If there was ever a reason for blue and Canadian jays, plus chickadees and nuthatches, to have indigestion, it was this occasion. Following an avian assault on softer tissue elements, I stopped counting after a pine marten made five successive trips to carry off the boney remains. In slightly over two hours on consecutive days, our “big bird character” was history!                                                          
One might question if the side dish dressing/stuffing (in particular) would also be appetizing to this insatiable crew, but answers were provided almost before I cleared the scene. The feeding frenzy did not diminish as more of our un-eaten items were served up.  The multi-day critter eat-a-thon has tapered off by now, but our giving mood sure provided a priceless educational experience and entertainment.     
                                                                                                                                                       
A couple reports from neighbors along the Gunflint Lake south shore indicate an itinerant coyote. The canine cousins are not unusual to the Arrowhead, but seldom noted out this way. It would be my guess this one might serve up as a nice appetizer for the Gunflint/Loon Lake wolf pack, sooner or later.  
                                                                                                                              
Talking of the local pack, one member crossed my path during a recent MOP mail run. We made brief eye contact, from a short distance, before it vanished into the forest. It’s always a surprising privilege to intersect ways with such an iconic guy/gal. This mini rendezvous was another of those engaging, but untouchable, border country adventures.        
                                                 
Gunflint folks are reminded once again of the holiday open house this Saturday afternoon. Festivities begin at 3:00 pm and run until 6:00pm at the Mid-Trail/ Schaap Community Center.  Although not required, the GTVFD is seeking donations to the area food shelf. Gunflint resident participation will be much appreciated!  Y'all come for the food and fun!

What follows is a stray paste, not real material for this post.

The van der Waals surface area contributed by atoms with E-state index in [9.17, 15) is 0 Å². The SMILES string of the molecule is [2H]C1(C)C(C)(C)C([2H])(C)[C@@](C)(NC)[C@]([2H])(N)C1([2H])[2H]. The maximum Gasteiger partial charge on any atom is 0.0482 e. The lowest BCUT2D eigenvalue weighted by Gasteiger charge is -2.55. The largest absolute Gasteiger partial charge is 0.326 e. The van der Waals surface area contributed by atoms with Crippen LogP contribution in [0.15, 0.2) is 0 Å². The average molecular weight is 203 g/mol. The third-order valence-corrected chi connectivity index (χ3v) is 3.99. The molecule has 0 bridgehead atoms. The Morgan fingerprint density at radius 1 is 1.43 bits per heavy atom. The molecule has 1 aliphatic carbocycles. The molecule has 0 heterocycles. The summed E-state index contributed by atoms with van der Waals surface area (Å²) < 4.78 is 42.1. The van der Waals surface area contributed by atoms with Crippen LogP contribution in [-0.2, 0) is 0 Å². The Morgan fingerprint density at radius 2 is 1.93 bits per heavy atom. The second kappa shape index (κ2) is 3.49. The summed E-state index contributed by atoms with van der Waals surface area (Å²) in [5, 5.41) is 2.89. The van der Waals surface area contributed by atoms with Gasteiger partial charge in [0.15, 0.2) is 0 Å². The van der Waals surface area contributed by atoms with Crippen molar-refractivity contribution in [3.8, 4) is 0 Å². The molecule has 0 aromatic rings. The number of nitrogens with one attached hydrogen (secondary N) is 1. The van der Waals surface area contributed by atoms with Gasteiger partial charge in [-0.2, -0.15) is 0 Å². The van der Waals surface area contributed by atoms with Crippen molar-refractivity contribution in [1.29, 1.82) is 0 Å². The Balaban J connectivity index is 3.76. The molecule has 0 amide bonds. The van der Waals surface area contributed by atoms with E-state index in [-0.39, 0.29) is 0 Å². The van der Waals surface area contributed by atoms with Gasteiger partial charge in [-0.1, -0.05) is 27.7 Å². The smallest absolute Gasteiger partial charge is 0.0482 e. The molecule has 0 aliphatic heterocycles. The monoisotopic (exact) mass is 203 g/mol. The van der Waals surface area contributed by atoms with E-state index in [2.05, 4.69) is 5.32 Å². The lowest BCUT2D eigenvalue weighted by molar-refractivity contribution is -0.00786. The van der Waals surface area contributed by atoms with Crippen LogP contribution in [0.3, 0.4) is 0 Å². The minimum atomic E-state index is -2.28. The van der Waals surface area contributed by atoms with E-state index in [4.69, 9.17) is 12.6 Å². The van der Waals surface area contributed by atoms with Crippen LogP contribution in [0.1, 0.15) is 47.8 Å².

This is Fred Smith, on the Trail, at Wildersmith. Looking, looking and looking for a kick-start to our season of snow white!
 

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Superior National Forest Update: December 4

Hi.  I’m Steve Robertsen, education specialist, with the National Forest Update  -  information on conditions affecting travel and recreation on the Tofte and Gunflint Districts of the Forest. For early December, here’s what’s going on in the Forest.
While we haven’t yet gotten a lot of snow on the shore, you don’t need to go too far inland before things get a lot more December-ish.  We aren’t really up to conditions that will have our ski and snowmobile trails open, but hopefully nature will cooperate in the coming weeks and send us some more of the white stuff.  We really need a base of about six inches before grooming can start on most trails, and so far we don’t have that up here.
The lack of snow does make harvesting a Christmas tree and other holiday greenery easier this year, if a bit less scenic.  Christmas tree permits are for sale at both the Gunflint and Tofte offices.  Make sure to pick up the flyer with descriptions of where and how to cut trees.  The most important thing is to be sure you are on National Forest property before you cut anything.
This year, there is a national program called ‘Every Kid In A Park’.  Part of the program is a website, everykidinapark.gov, where fourth grade students can register to get a free pass that will give them free admittance to all the national parks and forests across the country.  After registering online, and doing some activities to earn the pass, they will be able to print off a voucher that can be exchanged for an official card at our district offices, or at Grand Portage National Monument.  Our local national parks and monuments don’t actually charge entrance fees, but if your family is planning to travel out west, your fourth graders pass will get the whole family in free to Yellowstone, or the Grand Canyon.  On the Superior, the pass will get you a free Christmas tree permit.  It might be a great year to start, or continue, a family tradition of heading out into the woods for a tree.